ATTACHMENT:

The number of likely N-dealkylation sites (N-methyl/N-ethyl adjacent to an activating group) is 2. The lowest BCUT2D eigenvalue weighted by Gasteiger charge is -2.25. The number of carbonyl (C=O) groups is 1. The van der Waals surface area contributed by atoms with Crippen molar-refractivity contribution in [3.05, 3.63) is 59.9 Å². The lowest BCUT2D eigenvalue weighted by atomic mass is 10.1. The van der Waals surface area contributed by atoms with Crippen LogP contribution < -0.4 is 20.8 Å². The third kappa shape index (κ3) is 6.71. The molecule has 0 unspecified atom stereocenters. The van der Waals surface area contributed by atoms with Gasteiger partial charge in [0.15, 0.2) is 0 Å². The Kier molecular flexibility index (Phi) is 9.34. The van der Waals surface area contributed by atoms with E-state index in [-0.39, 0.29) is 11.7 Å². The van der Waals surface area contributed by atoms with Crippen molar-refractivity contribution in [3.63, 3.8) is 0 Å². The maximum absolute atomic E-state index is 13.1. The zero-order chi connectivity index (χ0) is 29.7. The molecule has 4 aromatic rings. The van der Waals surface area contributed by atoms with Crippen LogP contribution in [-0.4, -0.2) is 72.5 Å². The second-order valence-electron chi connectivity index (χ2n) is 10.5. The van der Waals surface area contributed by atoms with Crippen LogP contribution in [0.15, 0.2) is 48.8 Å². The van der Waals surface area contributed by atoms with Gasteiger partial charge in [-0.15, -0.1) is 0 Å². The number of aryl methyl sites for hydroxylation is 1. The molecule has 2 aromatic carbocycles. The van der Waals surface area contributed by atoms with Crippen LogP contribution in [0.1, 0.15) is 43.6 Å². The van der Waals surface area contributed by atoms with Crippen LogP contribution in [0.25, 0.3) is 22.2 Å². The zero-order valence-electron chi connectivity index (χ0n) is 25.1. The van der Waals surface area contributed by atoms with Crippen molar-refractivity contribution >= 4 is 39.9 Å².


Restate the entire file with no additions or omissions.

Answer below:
The number of likely N-dealkylation sites (N-methyl/N-ethyl adjacent to an activating group) is 2. The lowest BCUT2D eigenvalue weighted by Gasteiger charge is -2.25. The number of carbonyl (C=O) groups is 1. The van der Waals surface area contributed by atoms with Crippen molar-refractivity contribution in [3.05, 3.63) is 59.9 Å². The lowest BCUT2D eigenvalue weighted by atomic mass is 10.1. The van der Waals surface area contributed by atoms with Crippen LogP contribution < -0.4 is 20.8 Å². The third kappa shape index (κ3) is 6.71. The molecule has 0 unspecified atom stereocenters. The van der Waals surface area contributed by atoms with Gasteiger partial charge in [0.15, 0.2) is 0 Å². The Kier molecular flexibility index (Phi) is 9.34. The van der Waals surface area contributed by atoms with E-state index in [-0.39, 0.29) is 11.7 Å². The van der Waals surface area contributed by atoms with Crippen molar-refractivity contribution in [3.63, 3.8) is 0 Å². The maximum absolute atomic E-state index is 13.1. The zero-order chi connectivity index (χ0) is 29.7. The molecule has 4 aromatic rings. The van der Waals surface area contributed by atoms with Crippen LogP contribution in [-0.4, -0.2) is 72.5 Å². The second-order valence-electron chi connectivity index (χ2n) is 10.5. The van der Waals surface area contributed by atoms with Crippen LogP contribution in [0.15, 0.2) is 48.8 Å². The van der Waals surface area contributed by atoms with Gasteiger partial charge in [-0.15, -0.1) is 0 Å². The number of aryl methyl sites for hydroxylation is 1. The molecule has 2 aromatic carbocycles. The van der Waals surface area contributed by atoms with Crippen LogP contribution in [0.1, 0.15) is 43.6 Å². The van der Waals surface area contributed by atoms with Crippen LogP contribution in [0.25, 0.3) is 22.2 Å². The zero-order valence-electron chi connectivity index (χ0n) is 25.1. The van der Waals surface area contributed by atoms with Crippen molar-refractivity contribution >= 4 is 39.9 Å².